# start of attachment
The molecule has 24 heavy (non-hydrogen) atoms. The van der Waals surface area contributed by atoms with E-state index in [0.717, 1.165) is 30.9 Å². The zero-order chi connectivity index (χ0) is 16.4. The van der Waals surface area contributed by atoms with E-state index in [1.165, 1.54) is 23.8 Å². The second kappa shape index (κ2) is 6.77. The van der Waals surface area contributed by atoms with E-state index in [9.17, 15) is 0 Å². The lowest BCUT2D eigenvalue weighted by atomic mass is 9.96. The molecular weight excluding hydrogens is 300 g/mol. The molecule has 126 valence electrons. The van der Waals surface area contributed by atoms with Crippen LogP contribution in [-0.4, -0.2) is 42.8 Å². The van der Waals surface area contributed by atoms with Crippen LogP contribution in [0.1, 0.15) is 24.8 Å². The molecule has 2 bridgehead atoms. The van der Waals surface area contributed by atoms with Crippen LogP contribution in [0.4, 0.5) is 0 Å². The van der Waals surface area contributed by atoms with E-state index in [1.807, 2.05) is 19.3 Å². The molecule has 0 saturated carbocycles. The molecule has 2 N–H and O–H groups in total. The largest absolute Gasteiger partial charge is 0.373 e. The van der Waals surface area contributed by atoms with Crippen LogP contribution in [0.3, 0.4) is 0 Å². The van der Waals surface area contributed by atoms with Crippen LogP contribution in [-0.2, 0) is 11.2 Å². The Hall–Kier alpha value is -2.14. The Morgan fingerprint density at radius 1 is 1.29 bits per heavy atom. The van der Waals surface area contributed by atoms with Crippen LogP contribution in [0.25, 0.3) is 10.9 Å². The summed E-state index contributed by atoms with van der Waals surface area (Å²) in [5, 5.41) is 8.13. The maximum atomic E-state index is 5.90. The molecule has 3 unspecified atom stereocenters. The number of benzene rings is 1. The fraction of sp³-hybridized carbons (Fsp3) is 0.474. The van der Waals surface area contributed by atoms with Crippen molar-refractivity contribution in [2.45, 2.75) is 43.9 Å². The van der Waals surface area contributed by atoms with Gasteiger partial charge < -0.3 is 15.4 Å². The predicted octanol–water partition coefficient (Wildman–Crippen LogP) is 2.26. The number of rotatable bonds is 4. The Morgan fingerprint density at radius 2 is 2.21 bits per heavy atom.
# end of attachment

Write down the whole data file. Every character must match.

The molecule has 24 heavy (non-hydrogen) atoms. The van der Waals surface area contributed by atoms with E-state index in [0.717, 1.165) is 30.9 Å². The zero-order chi connectivity index (χ0) is 16.4. The van der Waals surface area contributed by atoms with E-state index in [1.165, 1.54) is 23.8 Å². The second kappa shape index (κ2) is 6.77. The van der Waals surface area contributed by atoms with E-state index in [9.17, 15) is 0 Å². The lowest BCUT2D eigenvalue weighted by atomic mass is 9.96. The molecular weight excluding hydrogens is 300 g/mol. The molecule has 126 valence electrons. The van der Waals surface area contributed by atoms with Crippen LogP contribution in [-0.4, -0.2) is 42.8 Å². The van der Waals surface area contributed by atoms with Crippen LogP contribution in [0.1, 0.15) is 24.8 Å². The molecule has 2 bridgehead atoms. The van der Waals surface area contributed by atoms with Crippen LogP contribution in [0.4, 0.5) is 0 Å². The van der Waals surface area contributed by atoms with E-state index in [1.807, 2.05) is 19.3 Å². The molecule has 0 saturated carbocycles. The molecule has 2 N–H and O–H groups in total. The largest absolute Gasteiger partial charge is 0.373 e. The van der Waals surface area contributed by atoms with Crippen LogP contribution in [0.3, 0.4) is 0 Å². The van der Waals surface area contributed by atoms with Crippen LogP contribution in [-0.2, 0) is 11.2 Å². The Hall–Kier alpha value is -2.14. The Morgan fingerprint density at radius 1 is 1.29 bits per heavy atom. The van der Waals surface area contributed by atoms with Crippen LogP contribution in [0.25, 0.3) is 10.9 Å². The summed E-state index contributed by atoms with van der Waals surface area (Å²) in [5, 5.41) is 8.13. The maximum atomic E-state index is 5.90. The molecule has 3 unspecified atom stereocenters. The number of benzene rings is 1. The fraction of sp³-hybridized carbons (Fsp3) is 0.474. The van der Waals surface area contributed by atoms with Crippen molar-refractivity contribution in [2.45, 2.75) is 43.9 Å². The van der Waals surface area contributed by atoms with Gasteiger partial charge < -0.3 is 15.4 Å². The predicted octanol–water partition coefficient (Wildman–Crippen LogP) is 2.26. The number of rotatable bonds is 4. The Morgan fingerprint density at radius 2 is 2.21 bits per heavy atom.